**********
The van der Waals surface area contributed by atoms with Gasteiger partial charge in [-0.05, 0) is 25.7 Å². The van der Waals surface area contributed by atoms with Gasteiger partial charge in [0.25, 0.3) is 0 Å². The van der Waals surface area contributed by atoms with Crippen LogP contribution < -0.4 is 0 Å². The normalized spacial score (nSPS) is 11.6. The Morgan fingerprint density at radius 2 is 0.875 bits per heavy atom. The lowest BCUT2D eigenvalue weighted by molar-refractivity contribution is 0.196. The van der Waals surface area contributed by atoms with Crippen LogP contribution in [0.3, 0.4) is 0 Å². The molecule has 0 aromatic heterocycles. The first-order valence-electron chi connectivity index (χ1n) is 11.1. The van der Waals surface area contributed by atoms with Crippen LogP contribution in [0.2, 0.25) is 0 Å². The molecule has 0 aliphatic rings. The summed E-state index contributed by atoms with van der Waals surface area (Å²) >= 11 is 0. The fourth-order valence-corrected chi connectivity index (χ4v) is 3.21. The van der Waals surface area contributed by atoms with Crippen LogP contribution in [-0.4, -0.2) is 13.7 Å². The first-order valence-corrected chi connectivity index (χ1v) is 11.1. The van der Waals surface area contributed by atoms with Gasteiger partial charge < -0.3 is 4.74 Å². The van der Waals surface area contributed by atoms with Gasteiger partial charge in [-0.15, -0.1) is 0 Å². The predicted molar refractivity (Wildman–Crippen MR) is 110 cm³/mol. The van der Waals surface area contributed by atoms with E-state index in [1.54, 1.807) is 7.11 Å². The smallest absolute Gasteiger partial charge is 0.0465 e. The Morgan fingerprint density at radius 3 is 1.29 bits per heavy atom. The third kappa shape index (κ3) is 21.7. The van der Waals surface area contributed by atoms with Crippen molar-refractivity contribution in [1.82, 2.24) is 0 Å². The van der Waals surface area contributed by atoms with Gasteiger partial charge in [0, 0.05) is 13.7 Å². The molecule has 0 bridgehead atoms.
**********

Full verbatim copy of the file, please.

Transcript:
The van der Waals surface area contributed by atoms with Gasteiger partial charge in [-0.05, 0) is 25.7 Å². The van der Waals surface area contributed by atoms with Gasteiger partial charge in [0.25, 0.3) is 0 Å². The van der Waals surface area contributed by atoms with Crippen LogP contribution < -0.4 is 0 Å². The normalized spacial score (nSPS) is 11.6. The Morgan fingerprint density at radius 2 is 0.875 bits per heavy atom. The lowest BCUT2D eigenvalue weighted by molar-refractivity contribution is 0.196. The van der Waals surface area contributed by atoms with Crippen LogP contribution in [0.3, 0.4) is 0 Å². The molecule has 0 aromatic heterocycles. The first-order valence-electron chi connectivity index (χ1n) is 11.1. The van der Waals surface area contributed by atoms with Crippen LogP contribution in [0.2, 0.25) is 0 Å². The molecule has 0 aliphatic rings. The summed E-state index contributed by atoms with van der Waals surface area (Å²) >= 11 is 0. The fourth-order valence-corrected chi connectivity index (χ4v) is 3.21. The van der Waals surface area contributed by atoms with Crippen LogP contribution in [-0.4, -0.2) is 13.7 Å². The first-order valence-corrected chi connectivity index (χ1v) is 11.1. The van der Waals surface area contributed by atoms with Gasteiger partial charge < -0.3 is 4.74 Å². The van der Waals surface area contributed by atoms with Gasteiger partial charge in [-0.15, -0.1) is 0 Å². The predicted molar refractivity (Wildman–Crippen MR) is 110 cm³/mol. The van der Waals surface area contributed by atoms with E-state index in [1.54, 1.807) is 7.11 Å². The smallest absolute Gasteiger partial charge is 0.0465 e. The Morgan fingerprint density at radius 3 is 1.29 bits per heavy atom. The third kappa shape index (κ3) is 21.7. The van der Waals surface area contributed by atoms with Crippen molar-refractivity contribution in [1.82, 2.24) is 0 Å². The van der Waals surface area contributed by atoms with Gasteiger partial charge in [0, 0.05) is 13.7 Å². The molecule has 0 bridgehead atoms.